Does havening technique work?

There’s no clear answer, since experts have yet to conduct the high-quality controlled trials needed to support havening’s effectiveness. Keep in mind that havening is young in terms of mental health treatments — less than 20 years old — and research remains in the early stages. One small 2015 study looked at 27 healthcare professionals who self-reported symptoms of depression or anxiety serious enough to affect their work 42). After one Havening session, participants reported general improvement of their symptoms and work performance. These benefits seemed to persist as long as 2 months after the session 43). These results seem promising, but the study’s limitations — including no control group, a small number of participants, and self-reporting — make it less than conclusive 44).

A small, randomized controlled trial from 2018 explored Havening’s potential usefulness as a pain management technique after total joint arthroplasty 45). However, the results of this study were less promising. Havening didn’t seem to make a difference in the participants’ pain levels or their use of pain medication, either at the time of the study or when the researchers followed up a month later 46).

In summary, Havening could may help you feel a little better, but it’s best to maintain realistic expectations. Most mental health professionals agree that recovering from trauma and other emotional distress takes time and usually plenty of effort. Quicker or easier paths to healing, like havening, may have benefit in some cases, but they don’t always work. These strategies can also prevent you from taking action to address the root cause of your distress — a tested, if slightly longer, route to recovery.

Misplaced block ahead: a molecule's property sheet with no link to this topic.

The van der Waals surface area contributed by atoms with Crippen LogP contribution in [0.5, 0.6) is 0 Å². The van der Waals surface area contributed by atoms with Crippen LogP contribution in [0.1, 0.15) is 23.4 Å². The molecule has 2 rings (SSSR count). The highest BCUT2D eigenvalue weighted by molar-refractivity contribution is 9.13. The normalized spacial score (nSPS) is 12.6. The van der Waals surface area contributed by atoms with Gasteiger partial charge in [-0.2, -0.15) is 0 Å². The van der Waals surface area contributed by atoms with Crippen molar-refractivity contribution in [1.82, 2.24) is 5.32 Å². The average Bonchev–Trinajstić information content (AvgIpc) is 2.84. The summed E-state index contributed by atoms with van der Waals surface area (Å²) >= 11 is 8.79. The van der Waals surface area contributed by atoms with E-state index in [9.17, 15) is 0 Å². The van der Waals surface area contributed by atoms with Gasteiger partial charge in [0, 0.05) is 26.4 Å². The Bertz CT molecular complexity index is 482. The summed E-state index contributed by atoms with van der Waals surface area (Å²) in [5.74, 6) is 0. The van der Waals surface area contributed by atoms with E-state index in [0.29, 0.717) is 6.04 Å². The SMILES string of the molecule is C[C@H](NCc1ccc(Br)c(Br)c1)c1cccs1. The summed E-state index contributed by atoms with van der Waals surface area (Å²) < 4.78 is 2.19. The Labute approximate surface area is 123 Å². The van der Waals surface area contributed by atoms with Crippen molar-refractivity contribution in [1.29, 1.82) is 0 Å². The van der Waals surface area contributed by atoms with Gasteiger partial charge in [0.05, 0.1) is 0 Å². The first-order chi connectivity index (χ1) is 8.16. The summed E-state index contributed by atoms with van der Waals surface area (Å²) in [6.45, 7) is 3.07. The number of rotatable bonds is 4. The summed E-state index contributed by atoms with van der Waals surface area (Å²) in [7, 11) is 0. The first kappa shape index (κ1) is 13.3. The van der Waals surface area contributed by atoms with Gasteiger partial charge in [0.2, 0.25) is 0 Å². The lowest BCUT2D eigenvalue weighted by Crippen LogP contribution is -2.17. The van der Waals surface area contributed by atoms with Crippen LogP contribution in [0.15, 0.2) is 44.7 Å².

You should seek help right away if you have suicidal thoughts, are overwhelmed, feel you cannot cope, or are using drugs or alcohol more frequently as a result of stress. Your doctor may be able to provide a recommendation. Resources are available to help you find a mental health provider.

  • Call your local emergency number if you or someone you know is in immediate danger or go to the nearest emergency room.
  • National Suicide Prevention Lifeline: Lifeline is a free, confidential crisis hotline that is available to everyone 24 hours a day, seven days a week. The Lifeline connects callers to the nearest crisis center in the Lifeline national network. These centers provide crisis counseling and mental health referrals.
    • Call 1-800-273-TALK (8255); En español 1-888-628-9454
    • People who are deaf, hard of hearing, or have hearing loss can contact the Lifeline via TTY at 1-800-799-4889.
  • Crisis Text Line: Crisis Text hotline is available 24 hours a day, seven days a week throughout the U.S. The Crisis Text Line serves anyone, in any type of crisis, connecting them with a crisis counselor who can provide support and information.
    • Text “HELLO” to 741741
  • Veterans Crisis Line: The Veterans Crisis Line is a free, confidential resource that connects veterans 24 hours a day, seven days a week with a trained responder. The service is available to all veterans, even if they are not registered with the VA or enrolled in VA healthcare.